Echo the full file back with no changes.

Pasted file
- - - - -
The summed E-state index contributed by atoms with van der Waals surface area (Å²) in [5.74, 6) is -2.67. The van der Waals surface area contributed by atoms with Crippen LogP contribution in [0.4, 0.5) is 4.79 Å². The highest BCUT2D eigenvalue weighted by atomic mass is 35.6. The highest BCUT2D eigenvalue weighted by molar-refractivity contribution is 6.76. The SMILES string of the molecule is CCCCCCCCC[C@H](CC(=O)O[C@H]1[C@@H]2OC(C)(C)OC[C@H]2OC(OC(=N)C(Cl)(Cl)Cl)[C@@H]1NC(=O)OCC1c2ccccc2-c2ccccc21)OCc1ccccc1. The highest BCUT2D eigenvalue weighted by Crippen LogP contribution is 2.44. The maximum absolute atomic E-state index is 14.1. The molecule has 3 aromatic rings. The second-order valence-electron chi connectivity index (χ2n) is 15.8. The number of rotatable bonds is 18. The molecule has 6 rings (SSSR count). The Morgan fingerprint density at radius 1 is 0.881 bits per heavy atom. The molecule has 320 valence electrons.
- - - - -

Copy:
The summed E-state index contributed by atoms with van der Waals surface area (Å²) in [5.74, 6) is -2.67. The van der Waals surface area contributed by atoms with Crippen LogP contribution in [0.4, 0.5) is 4.79 Å². The highest BCUT2D eigenvalue weighted by atomic mass is 35.6. The highest BCUT2D eigenvalue weighted by molar-refractivity contribution is 6.76. The SMILES string of the molecule is CCCCCCCCC[C@H](CC(=O)O[C@H]1[C@@H]2OC(C)(C)OC[C@H]2OC(OC(=N)C(Cl)(Cl)Cl)[C@@H]1NC(=O)OCC1c2ccccc2-c2ccccc21)OCc1ccccc1. The highest BCUT2D eigenvalue weighted by Crippen LogP contribution is 2.44. The maximum absolute atomic E-state index is 14.1. The molecule has 3 aromatic rings. The second-order valence-electron chi connectivity index (χ2n) is 15.8. The number of rotatable bonds is 18. The molecule has 6 rings (SSSR count). The Morgan fingerprint density at radius 1 is 0.881 bits per heavy atom. The molecule has 320 valence electrons.